Title: The Girl and the Bicycle
Author: Mark Pett
Illustrator: Mark Pett
Publisher: ISBN: 9781442483194
Audience: All ages
Summary: A young girl sees a beautiful green bike in a store display window and sets about earning the money to buy it. In the process she meets a kindly neighbor who helps make her dreams come true.
Literary elements at work in the story: This is a completely wordless book, so Pett’s pencil and watercolor illustrations bear the entire storytelling responsibility. The plot line is simple: girl sees shiny green bike; girl looks for loose change with which to purchase bike; girl raises money with a lemonade stand, a yard sale, and eventually chores for a neighbor; girl finally has enough money. A crisis occurs when the girl discovers that the bike is no longer in the store window. Although the reader has learned a lot about the protagonist’s gumption and determination in the early pages of her money-raising adventures, it is at this critical juncture that we learn what she is really made of. She sits dejectedly on the sidewalk outside the store, while her little brother plays with a toy bike and a bug. There is no cartoon lightbulb-over-the-head moment, but when we see her attention shift from her own disappointment to her little companion, we know that love is at work. She heads into the store and comes out with a tricycle for her brother, who is overjoyed with the unexpected gift. The story could have ended here, and all would have lived happily ever after, no doubt. Sometimes, though, stories end even better than good enough. On their way home with the new trike, the girl and her brother pass the neighbor for whom the girl has been working, and she points to her back garden, where the longed-for green bike awaits, bedecked with a bow.
How does the perspective on gender/race/culture/economics/ability make a difference to the story? The protagonist is female and is self-reliant and working out her own way in the world. Otherwise, these issues have little bearing on the story.
Theological Conversation Partners: The prosperity gospel to the contrary, good works and right living do not necessarily result in outcomes that we want. We have only to look at the life of Jesus of Nazareth for an example: despite his holy life, Jesus was misunderstood, rejected by his neighbors and betrayed by his closest friends. While The Girl and the Bicycle does not tell a story so drastic as Jesus’, the protagonist’s determined hard work is met with disappointment rather than with success. Despite this disappointment, however, this girl demonstrates a veritable cornucopia of the fruits of the Spirit – self-control and faithfulness when she sees that her longed-for bike is gone, and, eventually, kindness, generosity, and love when she makes the decision to buy a present for her brother instead. Though wordless books are hard to use with a large group, this story would be a good one to share when talking about what life in the Kingdom might look like. Every reader will rejoice that the little girl does get her bike in the end, when her lovely neighbor presents it to her as a surprise. The little girl sails off happily on her beautiful bike, but like the one leper in Luke’s story of Jesus and the ten lepers (Luke 17:11-19), she suddenly remembers the proper response to grace: she drops her bike in the grass and returns to give her benefactor a big hug.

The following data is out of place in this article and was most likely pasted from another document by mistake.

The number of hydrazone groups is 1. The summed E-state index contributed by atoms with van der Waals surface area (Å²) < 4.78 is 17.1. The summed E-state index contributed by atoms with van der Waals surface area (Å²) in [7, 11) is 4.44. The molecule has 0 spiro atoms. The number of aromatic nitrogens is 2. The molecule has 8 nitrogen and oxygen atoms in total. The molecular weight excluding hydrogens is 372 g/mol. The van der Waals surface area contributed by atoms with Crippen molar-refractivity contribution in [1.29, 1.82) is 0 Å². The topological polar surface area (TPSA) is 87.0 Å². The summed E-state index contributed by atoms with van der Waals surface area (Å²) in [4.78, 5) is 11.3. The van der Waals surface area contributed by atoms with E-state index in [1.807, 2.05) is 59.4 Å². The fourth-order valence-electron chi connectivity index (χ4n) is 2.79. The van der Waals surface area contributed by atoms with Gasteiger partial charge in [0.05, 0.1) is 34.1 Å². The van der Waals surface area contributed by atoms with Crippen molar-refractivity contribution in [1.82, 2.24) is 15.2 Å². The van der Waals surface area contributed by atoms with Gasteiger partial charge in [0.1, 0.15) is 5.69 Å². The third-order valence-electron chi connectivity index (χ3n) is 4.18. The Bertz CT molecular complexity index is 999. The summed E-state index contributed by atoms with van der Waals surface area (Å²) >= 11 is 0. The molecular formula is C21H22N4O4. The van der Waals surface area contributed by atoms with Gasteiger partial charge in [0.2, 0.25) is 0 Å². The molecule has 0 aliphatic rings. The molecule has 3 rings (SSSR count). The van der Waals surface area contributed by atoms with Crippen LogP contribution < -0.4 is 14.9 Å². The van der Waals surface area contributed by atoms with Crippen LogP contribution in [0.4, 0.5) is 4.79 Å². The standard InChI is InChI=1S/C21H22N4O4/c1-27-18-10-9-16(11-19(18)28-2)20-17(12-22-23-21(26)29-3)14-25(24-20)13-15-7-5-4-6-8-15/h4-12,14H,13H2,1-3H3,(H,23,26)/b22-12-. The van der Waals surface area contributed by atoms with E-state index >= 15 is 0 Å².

Faith Talk Questions:
- Name some of the things that the girl in this story did to earn money to buy the bike she wanted. How many days do you think it took to raise the money?
- The girl and her neighbor worked together on a lot of projects. How do you think they felt about each other?
- How do you think the girl felt when she saw that the green bicycle was gone from the store window when she went to buy it? List all the things you can think of that might have been going through her mind.
- Why do you think that the girl bought her brother the tricycle? What do you think that God would have wanted her to do?
- Would you have done that? Why or why not?
- Why do you think that the neighbor gave the girl the bicycle she had been wanting?
- Why do you think the last picture shows the girl giving her neighbor a hug?
This review is written by Union Presbyterian Seminary alumna Beth Lyon-Suhring
The Girl and the Bicycle by Storypath is licensed under a Creative Commons Attribution-NonCommercial 4.0 International License.